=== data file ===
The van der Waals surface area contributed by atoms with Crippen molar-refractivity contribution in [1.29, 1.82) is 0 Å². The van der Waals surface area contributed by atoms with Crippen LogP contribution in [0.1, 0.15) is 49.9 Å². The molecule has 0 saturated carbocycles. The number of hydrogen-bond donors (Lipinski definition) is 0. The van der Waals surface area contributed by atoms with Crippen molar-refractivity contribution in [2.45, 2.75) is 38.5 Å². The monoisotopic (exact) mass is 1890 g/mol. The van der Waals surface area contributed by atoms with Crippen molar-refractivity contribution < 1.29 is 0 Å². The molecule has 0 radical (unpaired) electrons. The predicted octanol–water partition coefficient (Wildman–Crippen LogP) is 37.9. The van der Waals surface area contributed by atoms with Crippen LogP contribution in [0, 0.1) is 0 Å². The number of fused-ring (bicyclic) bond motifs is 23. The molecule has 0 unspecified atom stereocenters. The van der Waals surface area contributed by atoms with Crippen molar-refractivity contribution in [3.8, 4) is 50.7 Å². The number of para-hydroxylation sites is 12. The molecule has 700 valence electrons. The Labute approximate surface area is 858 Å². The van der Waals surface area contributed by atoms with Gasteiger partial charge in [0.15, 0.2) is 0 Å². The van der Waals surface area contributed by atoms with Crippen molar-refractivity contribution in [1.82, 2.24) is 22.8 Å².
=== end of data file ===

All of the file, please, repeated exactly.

The van der Waals surface area contributed by atoms with Crippen molar-refractivity contribution in [1.29, 1.82) is 0 Å². The van der Waals surface area contributed by atoms with Crippen LogP contribution in [0.1, 0.15) is 49.9 Å². The molecule has 0 saturated carbocycles. The number of hydrogen-bond donors (Lipinski definition) is 0. The van der Waals surface area contributed by atoms with Crippen molar-refractivity contribution in [2.45, 2.75) is 38.5 Å². The monoisotopic (exact) mass is 1890 g/mol. The van der Waals surface area contributed by atoms with Crippen molar-refractivity contribution < 1.29 is 0 Å². The molecule has 0 radical (unpaired) electrons. The predicted octanol–water partition coefficient (Wildman–Crippen LogP) is 37.9. The van der Waals surface area contributed by atoms with Crippen LogP contribution in [0, 0.1) is 0 Å². The number of fused-ring (bicyclic) bond motifs is 23. The molecule has 0 unspecified atom stereocenters. The van der Waals surface area contributed by atoms with Crippen molar-refractivity contribution in [3.8, 4) is 50.7 Å². The number of para-hydroxylation sites is 12. The molecule has 700 valence electrons. The Labute approximate surface area is 858 Å². The van der Waals surface area contributed by atoms with Gasteiger partial charge in [0.15, 0.2) is 0 Å². The van der Waals surface area contributed by atoms with Crippen molar-refractivity contribution in [1.82, 2.24) is 22.8 Å².